Investigators warned last night that finding those responsible for the Boston marathon bombings would be a lengthy process likely to reach well beyond the city boundaries.
The FBI agent in charge said that while there were no early suspects, and Boston police confirmed that no-one was in custody, foreign terrorists could be behind Monday’s twin blasts that killed three and injured 176.
“This will be a worldwide investigation. We will go where the evidence and leads take us. We will go to the ends of the Earth to identify the subject or subjects who are responsible for this despicable crime and we will do everything we can to bring them to justice,” said special agent Rick DesLauriers.
“We continue to interview various witnesses and process the crime scene, which could take some time.”
Whether the attack originated overseas, or was the work of “domestic” terrorists will be the all-consuming question as detectives continue to pore over what Boston police commissioner Ed Davis said was “the most complex crime scene in the history of the city”.
Peter King, chairman of the Congressional committee on homeland security, said authorities were already considering possible suspects.
“If we take Islamic jihadists, a number of the most recent terrorists – the Times Square bomb, the attempted bombing of the New York subway – these were all domestic people with a foreign affiliation,” he said. “Al-Qaeda realises it’s difficult to get people into the country.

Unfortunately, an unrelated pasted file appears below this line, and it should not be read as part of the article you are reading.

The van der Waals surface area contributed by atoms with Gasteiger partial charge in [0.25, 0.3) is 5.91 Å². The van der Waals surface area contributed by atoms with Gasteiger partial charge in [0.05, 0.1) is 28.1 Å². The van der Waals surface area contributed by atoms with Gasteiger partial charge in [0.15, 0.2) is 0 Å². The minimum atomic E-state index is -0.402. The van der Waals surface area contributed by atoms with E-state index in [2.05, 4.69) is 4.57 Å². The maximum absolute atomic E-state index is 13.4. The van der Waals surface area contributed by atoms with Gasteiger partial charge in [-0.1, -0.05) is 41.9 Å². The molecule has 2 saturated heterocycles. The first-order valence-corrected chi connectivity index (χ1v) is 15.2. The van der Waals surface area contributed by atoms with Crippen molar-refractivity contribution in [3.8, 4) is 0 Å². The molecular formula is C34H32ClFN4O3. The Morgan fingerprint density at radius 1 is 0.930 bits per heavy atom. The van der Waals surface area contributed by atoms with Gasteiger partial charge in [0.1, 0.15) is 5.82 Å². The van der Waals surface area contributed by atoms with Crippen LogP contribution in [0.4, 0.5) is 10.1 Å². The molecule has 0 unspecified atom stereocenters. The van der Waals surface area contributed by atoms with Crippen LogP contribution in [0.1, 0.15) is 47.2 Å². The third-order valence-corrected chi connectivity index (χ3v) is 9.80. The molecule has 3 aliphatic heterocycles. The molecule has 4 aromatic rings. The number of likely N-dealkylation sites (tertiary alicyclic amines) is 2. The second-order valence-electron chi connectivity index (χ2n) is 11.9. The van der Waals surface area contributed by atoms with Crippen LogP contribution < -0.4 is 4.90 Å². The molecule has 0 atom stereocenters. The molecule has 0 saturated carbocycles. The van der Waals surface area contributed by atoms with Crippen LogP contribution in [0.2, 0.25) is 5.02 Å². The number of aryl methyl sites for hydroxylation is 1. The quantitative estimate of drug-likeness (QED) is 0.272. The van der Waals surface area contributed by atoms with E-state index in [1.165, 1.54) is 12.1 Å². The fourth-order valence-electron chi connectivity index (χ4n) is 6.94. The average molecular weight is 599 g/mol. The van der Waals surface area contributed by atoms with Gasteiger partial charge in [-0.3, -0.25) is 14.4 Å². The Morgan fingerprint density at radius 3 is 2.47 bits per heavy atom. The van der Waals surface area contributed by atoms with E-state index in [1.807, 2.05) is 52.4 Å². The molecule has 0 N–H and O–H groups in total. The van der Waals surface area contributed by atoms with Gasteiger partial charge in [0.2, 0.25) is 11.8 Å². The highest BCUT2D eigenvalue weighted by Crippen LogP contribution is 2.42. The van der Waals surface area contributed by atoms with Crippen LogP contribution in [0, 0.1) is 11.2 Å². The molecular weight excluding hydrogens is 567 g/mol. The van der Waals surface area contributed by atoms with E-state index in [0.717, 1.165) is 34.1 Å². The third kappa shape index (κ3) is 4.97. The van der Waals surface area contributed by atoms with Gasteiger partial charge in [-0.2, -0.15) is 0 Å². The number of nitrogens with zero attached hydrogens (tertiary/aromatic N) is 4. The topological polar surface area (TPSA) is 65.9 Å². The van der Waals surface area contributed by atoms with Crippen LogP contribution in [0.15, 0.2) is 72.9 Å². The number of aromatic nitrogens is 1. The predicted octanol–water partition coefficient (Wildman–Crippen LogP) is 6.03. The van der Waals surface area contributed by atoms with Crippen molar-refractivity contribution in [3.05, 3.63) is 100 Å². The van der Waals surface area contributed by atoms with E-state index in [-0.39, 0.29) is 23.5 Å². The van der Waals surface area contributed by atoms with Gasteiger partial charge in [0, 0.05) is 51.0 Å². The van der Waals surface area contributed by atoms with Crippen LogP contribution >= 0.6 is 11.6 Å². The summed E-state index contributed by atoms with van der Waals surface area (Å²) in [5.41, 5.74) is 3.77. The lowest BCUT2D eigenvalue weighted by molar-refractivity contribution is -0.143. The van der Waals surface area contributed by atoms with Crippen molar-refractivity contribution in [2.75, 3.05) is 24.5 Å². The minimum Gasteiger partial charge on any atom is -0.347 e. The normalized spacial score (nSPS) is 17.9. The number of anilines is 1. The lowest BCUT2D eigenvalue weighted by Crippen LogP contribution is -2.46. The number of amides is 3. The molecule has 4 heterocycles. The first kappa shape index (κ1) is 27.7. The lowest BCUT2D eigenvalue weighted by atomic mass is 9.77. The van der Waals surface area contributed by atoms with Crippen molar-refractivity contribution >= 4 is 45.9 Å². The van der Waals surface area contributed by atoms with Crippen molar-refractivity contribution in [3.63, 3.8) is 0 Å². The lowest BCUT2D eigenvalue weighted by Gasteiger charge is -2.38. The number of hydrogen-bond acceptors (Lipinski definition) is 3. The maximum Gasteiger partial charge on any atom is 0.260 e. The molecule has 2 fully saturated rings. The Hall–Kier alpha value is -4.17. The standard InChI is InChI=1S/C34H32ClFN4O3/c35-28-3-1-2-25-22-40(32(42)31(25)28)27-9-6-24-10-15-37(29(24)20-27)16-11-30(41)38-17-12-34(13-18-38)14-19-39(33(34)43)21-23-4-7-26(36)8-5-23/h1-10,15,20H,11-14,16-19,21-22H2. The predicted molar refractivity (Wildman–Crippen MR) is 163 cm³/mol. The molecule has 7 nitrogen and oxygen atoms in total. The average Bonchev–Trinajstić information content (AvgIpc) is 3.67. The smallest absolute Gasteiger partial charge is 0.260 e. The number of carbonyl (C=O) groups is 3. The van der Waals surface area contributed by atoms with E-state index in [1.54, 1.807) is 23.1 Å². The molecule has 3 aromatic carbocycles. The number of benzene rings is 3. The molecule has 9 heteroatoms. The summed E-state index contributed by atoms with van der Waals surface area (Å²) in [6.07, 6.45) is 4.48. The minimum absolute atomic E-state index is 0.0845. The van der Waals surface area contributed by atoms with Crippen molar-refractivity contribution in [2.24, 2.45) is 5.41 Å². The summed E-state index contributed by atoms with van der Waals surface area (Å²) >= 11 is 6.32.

“Or it could be someone from a white supremacist group. All of this is being looked at.”
In a late-morning briefing, US president Barack Obama added: “What we don’t yet know is who carried out this attack or why, whether it was planned and executed by a terrorist organisation, foreign or domestic, or was the act of a malevolent individual. Clearly we’re at the beginning and it will take time to follow every lead and determine what happened.”
Publicly, the FBI is saying nothing. But agents and officers from the Bureau of Alcohol, Tobacco, Firearms and Explosives (ATF) raided a flat belonging to a Saudi national in the Boston suburb of Revere and removed several large bags. The man, in the United States on a student visa, was one of those injured in the explosions.
In another development, authorities were still trying to locate the “dark-skinned” driver of a rental van denied access to a restricted area five minutes before the bombs went off.
Meanwhile, two anonymous senior officials at the Pentagon told CNN that investigators had not yet formed an opinion if domestic or international terrorists were responsible.
Experts say authorities are always guarded at the start of an inquiry, even if there are so-called “persons of interest”.
“It’s normal to see caution, you’re not going to make an arrest until you have much more evidence,” said Professor Rick Mathews, director of the National Centre for Security and Preparedness at New York’s University at Albany.
“But ‘person of interest’ says this is someone we are going to look at. Personally, I have a great deal of caution. It would surprise me if the person who did it would be that close to the device when it went off.”
Prof Mathews said fragments of the bombs that did go off would be invaluable in helping to identify the culprits, from providing fingerprints to confirming the “signature” of a known bomb-maker or group. “Just because the device wasn’t sophisticated doesn’t mean it wasn’t made by an outside terrorist organisation,” he said.